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Student Eloise Parry 'burned up from the inside' and died after taking DNP diet pills

By Rose Troup Buchanan

A 21-year-old student “burned up from the inside” and died after taking a fatal number of diet pills bought online.

Eloise Aimee Parry, from Shrewsbury in Shropshire, died in hospital on 12 April after swallowing eight diet pills – six more than a lethal dose – known as 2,4-Dinitrophenol, or DNP.

The Glyndwr University student began feeling unwell at around midday, driving herself to the Royal Shrewsbury Hospital where staff performed a toxicity test – only then was the severity of her situation revealed.

Yesterday, Fiona Parry recounted doctors' “uphill battle” to try and save her daughter - known as Ella to friends and family - after she stopped breathing and her heart failed as her body’s metabolism went into overdrive.

“She had taken so much DNP that the consequences were inevitable. They never stood a chance of saving her. She burned and crashed.”

“She never intended to take her own life,” Mrs Parry said. “She just never really understood how dangerous the tablets that she took were. Most of us don’t believe that a slimming tablet could possibly kill us. DNP is not a miracle slimming pill. It is a deadly toxin.”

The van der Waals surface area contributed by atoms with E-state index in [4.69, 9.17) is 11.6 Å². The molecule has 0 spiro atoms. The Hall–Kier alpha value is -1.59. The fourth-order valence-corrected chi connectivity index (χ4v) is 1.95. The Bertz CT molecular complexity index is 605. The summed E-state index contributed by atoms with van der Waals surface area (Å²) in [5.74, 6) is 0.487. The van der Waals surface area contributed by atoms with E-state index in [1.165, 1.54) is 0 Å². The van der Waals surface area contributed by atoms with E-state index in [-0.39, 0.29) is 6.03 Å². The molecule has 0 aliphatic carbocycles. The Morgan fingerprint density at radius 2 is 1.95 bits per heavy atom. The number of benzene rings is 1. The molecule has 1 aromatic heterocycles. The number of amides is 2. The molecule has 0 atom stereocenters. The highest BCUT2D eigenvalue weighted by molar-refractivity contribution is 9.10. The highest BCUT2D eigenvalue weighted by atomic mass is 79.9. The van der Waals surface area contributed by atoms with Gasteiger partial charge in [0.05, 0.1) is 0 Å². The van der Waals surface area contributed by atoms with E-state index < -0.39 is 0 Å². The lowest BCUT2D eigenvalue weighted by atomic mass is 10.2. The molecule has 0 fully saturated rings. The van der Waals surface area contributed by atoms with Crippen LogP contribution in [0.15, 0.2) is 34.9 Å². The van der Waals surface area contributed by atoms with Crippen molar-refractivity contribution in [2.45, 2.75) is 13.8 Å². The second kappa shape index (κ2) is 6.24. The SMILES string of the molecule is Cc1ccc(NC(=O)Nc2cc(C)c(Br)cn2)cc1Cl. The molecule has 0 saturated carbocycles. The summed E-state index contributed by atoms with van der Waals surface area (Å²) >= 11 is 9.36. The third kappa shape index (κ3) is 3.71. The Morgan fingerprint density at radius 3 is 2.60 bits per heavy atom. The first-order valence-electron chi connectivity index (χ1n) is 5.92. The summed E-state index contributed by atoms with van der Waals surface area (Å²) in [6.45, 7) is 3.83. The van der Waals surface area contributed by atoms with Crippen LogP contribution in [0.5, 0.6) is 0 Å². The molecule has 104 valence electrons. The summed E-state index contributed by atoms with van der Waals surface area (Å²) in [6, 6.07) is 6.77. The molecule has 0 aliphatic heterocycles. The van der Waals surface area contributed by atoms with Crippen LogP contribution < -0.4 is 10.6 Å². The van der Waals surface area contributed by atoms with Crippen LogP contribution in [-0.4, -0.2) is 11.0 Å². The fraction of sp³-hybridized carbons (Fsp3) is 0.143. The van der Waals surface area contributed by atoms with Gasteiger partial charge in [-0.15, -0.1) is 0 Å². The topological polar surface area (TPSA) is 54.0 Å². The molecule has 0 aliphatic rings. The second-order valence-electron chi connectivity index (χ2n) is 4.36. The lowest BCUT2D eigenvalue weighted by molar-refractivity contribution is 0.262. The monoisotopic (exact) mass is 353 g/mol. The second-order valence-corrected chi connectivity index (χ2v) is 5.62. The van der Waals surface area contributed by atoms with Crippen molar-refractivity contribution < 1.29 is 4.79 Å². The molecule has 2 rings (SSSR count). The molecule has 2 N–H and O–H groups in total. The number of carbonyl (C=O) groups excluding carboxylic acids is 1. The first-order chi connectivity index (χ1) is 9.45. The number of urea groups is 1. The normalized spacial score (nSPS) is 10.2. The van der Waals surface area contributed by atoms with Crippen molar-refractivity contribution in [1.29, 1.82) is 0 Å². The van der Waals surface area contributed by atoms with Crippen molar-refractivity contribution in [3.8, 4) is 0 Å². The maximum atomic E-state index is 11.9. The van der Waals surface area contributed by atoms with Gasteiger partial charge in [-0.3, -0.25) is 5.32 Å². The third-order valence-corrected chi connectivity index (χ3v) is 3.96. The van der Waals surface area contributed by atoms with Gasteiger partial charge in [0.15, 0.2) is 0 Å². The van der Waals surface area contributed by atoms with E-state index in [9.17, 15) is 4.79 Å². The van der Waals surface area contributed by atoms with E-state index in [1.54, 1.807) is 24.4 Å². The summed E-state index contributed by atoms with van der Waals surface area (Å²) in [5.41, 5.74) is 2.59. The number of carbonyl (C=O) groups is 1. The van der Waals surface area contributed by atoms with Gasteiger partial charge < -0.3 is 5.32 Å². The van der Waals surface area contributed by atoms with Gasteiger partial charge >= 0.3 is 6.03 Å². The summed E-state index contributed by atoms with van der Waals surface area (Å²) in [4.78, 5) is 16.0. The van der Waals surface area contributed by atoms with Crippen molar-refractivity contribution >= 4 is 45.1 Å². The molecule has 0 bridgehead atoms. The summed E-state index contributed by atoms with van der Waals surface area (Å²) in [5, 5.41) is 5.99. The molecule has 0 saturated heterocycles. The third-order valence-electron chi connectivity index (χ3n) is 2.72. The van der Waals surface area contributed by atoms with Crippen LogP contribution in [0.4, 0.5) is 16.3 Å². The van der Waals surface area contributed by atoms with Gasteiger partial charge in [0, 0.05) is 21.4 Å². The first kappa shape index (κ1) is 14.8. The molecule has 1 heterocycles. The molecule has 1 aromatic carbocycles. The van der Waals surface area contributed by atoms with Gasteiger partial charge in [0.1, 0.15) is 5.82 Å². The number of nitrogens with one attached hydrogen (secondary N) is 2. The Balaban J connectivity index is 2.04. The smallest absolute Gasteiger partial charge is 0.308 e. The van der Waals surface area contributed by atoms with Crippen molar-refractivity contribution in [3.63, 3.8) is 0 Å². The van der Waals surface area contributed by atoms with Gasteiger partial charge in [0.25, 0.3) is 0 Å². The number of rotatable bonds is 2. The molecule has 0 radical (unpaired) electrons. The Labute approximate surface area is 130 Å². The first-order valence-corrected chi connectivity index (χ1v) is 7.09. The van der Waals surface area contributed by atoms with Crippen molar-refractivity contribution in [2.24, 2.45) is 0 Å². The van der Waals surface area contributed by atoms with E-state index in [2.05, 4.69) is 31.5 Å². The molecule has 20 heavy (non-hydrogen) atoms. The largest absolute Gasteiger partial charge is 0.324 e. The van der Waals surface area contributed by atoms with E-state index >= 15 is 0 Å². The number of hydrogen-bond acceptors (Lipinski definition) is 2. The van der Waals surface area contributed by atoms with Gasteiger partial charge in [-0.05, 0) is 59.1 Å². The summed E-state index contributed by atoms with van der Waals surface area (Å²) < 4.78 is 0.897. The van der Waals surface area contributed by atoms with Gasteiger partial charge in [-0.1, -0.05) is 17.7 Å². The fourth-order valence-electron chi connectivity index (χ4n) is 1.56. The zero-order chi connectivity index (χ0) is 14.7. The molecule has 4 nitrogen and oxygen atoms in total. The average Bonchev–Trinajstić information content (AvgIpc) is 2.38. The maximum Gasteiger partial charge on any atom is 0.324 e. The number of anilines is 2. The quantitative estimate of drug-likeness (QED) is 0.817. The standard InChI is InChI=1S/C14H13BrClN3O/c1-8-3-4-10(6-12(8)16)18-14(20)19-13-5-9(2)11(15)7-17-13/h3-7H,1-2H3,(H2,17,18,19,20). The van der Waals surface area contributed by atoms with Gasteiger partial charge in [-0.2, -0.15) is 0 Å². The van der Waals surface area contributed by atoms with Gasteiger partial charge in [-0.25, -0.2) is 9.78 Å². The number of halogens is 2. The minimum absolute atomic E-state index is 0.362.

Ms Parry, a volunteer for West Mercia Women’s Aid and a Young Health Champion with the YMCA, is believed to have bought the pills online where they retail for between £70 to £100.

West Mercia Police are conducting a full investigation into the causes behind Ms Parry’s death, with a full coroner’s report expected to establish the exact cause of the young woman’s death.

Meanwhile, police have issued a stark warning to others about the dangers of buying pills online, urging people to be “incredibly careful when purchasing medicine or supplements over the internet. Substances from unregistered websites could put your health at risk as they could be extremely harmful, out-of-date or fake.”

Chief Inspector Jennifer Mattinson said in a statement that police were working to discover the origin of the pills and how they were advertised.

The Food Standards Agency (FSA) has advised the public against taking any tablets or powders containing DNP, stating: “it is an industrial chemic and not fit for human consumption.

“It can be extremely dangerous to human health.”

Source: Independent

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